5

Various translations disagree over whether Zephaniah 3:9's עַמִּ֖ים (amm-im) should be 'people' or 'peoples'. A multitude of nations are mentioned throughout Zephaniah, but apart from this single verse I can't see any evidence for these nations receiving any kind of salvific concern. In essence, this word and verse alone seems to make or break the case for whether Zephaniah's prophecies solely cover the salvation of Judah or have a wider application to the nations.

New International Version

"Then I will purify the lips of the peoples, that all of them may call on the name of the LORD and serve him shoulder to shoulder.

English Standard Version

“For at that time I will change the speech of the peoples to a pure speech, that all of them may call upon the name of the LORD and serve him with one accord.

King James Version

For then will I turn to the people a pure language, that they may all call upon the name of the LORD, to serve him with one consent.

Even the JPS seems to go with 'peoples' in the plural, so this doesn't appear to be a Christianisation of the text, either:

JPS 1917

For then will I turn to the peoples A pure language, That they may all call upon the name of the LORD, To serve Him with one consent.

The NET does something strange and does a full-on change to the word 'nations', probably carrying through the subject of the previous verse:

New English Translation

Know for sure that I will then enable the nations to give me acceptable praise. All of them will invoke the LORD's name when they pray, and will worship him in unison.

What's the best translation of this verse? Are there any textual variants in play here, or are the various translations purely coming out of an ambiguity in the plural at the end of עַמִּ֖ים?

4

It's "peoples". Note the context provided by the previous verse, Zepahniah 3:8 (NIV), my bolding

Therefore wait for me," declares the LORD, "for the day I will stand up to testify. I have decided to assemble the nations, to gather the kingdoms and to pour out my wrath on them-- all my fierce anger. The whole world will be consumed by the fire of my jealous anger.

I was surprised to see some of the translations for Zephaniah 3:9 that are too literal to be intelligible such as "For then will I turn to the peoples A pure language".

The MT for Zephaniah 3:9

כִּֽי־אָ֛ז אֶהְפֹּ֥ךְ אֶל־עַמִּ֖ים שָׂפָ֣ה בְרוּרָ֑ה לִקְרֹ֤א כֻלָּם֙ בְּשֵׁ֣ם יְהֹוָ֔ה לְעׇבְד֖וֹ שְׁכֶ֥ם אֶחָֽד

looks to me to mean

After that I will turn to the peoples [in] a clear voice, that all should call in YHWH's name and serve him together.

6
  • I had trouble deciding if that "context" is really referring to the same subject, or if v8 is supposed to contrast v9. Given the wider context of Zephaniah as a whole, this verse is the only one which is construable as being favourable towards other 'peoples'. Considering the rest of Zephaniah 2 and 3, are you sure that 3:9 is in reference to the nations of v8?
    – Steve Taylor
    Jan 9 '17 at 12:00
  • @SteveTaylor The narrative is, 7 call to Zion to repent, 8 the intent to punish the nations, 9 then to turn to the nations to serve YHVH together, 10 the exiles will be like an offering in far-off lands, 11 the end of haughtiness of Zion, because all of the nations will call on the name of YHWH, not just Israel. This assumes that the plural "mem" in word-final position of עמים is not a copyist error so that 8-9 go together. If the plural "mem" is a copyist error then the reading is "my people" in 9 which would then go together with 10. The כולם (all of them) in 9 argues for keeping the "mem". Jan 9 '17 at 12:35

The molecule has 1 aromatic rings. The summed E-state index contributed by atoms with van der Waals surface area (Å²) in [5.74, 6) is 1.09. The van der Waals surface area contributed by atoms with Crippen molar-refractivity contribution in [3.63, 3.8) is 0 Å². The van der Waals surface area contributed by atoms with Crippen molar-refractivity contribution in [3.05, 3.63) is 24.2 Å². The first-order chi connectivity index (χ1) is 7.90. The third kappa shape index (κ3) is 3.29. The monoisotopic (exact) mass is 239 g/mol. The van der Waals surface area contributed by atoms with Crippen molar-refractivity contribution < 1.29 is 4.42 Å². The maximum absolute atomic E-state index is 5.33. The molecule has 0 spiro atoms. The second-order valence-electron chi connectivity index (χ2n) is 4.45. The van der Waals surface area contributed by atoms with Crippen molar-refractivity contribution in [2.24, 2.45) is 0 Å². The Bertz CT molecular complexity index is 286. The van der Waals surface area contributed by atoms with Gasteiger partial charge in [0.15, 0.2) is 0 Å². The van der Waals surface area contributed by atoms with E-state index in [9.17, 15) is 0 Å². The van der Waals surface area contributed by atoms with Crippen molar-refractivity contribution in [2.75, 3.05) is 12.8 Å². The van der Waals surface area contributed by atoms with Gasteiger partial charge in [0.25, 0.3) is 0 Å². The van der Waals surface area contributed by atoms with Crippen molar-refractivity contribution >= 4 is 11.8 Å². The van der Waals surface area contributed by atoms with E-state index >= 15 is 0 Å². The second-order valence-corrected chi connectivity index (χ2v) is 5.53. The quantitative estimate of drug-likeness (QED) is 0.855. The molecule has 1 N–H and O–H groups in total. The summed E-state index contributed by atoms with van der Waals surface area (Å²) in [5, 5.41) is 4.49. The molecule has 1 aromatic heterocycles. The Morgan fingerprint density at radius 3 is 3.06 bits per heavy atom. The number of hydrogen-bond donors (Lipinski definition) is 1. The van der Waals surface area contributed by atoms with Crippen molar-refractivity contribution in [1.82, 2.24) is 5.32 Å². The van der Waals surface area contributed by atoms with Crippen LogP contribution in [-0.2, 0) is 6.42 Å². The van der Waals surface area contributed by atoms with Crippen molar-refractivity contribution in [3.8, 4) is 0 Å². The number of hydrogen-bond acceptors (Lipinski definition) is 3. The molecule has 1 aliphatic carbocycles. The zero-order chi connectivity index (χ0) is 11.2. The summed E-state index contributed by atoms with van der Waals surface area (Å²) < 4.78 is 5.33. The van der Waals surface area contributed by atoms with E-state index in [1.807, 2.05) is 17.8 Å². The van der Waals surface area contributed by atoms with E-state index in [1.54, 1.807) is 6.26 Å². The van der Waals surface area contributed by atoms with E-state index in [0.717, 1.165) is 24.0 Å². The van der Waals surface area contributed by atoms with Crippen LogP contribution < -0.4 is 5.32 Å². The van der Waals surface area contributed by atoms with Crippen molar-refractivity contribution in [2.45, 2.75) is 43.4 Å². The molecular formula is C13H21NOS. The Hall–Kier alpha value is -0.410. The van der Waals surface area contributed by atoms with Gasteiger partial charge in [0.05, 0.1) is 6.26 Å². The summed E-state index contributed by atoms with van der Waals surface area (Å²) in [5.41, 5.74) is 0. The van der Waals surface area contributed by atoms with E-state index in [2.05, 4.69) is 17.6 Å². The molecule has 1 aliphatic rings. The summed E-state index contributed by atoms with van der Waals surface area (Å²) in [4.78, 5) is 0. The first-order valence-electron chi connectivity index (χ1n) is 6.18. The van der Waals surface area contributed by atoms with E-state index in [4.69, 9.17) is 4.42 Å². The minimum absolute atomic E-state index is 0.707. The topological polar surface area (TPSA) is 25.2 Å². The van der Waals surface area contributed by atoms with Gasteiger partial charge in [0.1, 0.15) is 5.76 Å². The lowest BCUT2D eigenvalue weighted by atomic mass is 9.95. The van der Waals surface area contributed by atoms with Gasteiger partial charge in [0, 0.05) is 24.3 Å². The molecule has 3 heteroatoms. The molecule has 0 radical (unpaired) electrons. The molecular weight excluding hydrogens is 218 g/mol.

• Doesn't the narrative then depend entirely on the translation of v9, though? If v9 is for the people of the City (see 3:1, as per the rest of Zephaniah), doesn't it become: 6) nations to be cut off, 7) call to the City to repent as per v1, 8) punishment of nations as per ch2, 9) restoration of the City, 10) return of exiles, 11) no more pride in the City. If we have a choice between two narratives based on a single word, why choose the one which doesn't match the rest of the text? There's plenty of verses in other prophetic texts of the nations being called, but are you sure it's here too?
    – Steve Taylor
    Jan 9 '17 at 13:00
  • @SteveTaylor v6 is not a prophecy of destruction of nations, it is a warning to Israel, "I have destroyed cities without fire". v9 says nothing about Zion. It provides a foil to v8 by stating that the destruction of the nations is not without purpose, but so they should should call on the Name. It sets the stage for v10 the dispersion of the exiles like a "mincha" offering among the nations. I just read the NIV of chapter 3 on B Gateway, first time I've seen it in English. It's hard to believe that it is from the same Hebrew text that I know esp, v10 and v12. No wonder there are questions. Jan 9 '17 at 13:37
  • 1
    @fdb There is a question of both translation and interpretation in Zepahniah 3 that Steve Taylor addresses in the comment stream above. The Rabbinic tradition from which I come interprets 3:9 as "people", i.e. Israel, and brings various grammatical proofs that I find strained, more so in v10. This tradition sees verse 9 as the start of a prophecy of redemption. IMHO the prophecy of destruction continues through v13. The KJV usually follows Rabbinic interpretation closely, to a degree that continually surprises me the more I become familiar with it. Jan 11 '17 at 9:21

Your Answer

By clicking “Post Your Answer”, you agree to our terms of service, privacy policy and cookie policy

Not the answer you're looking for? Browse other questions tagged or ask your own question.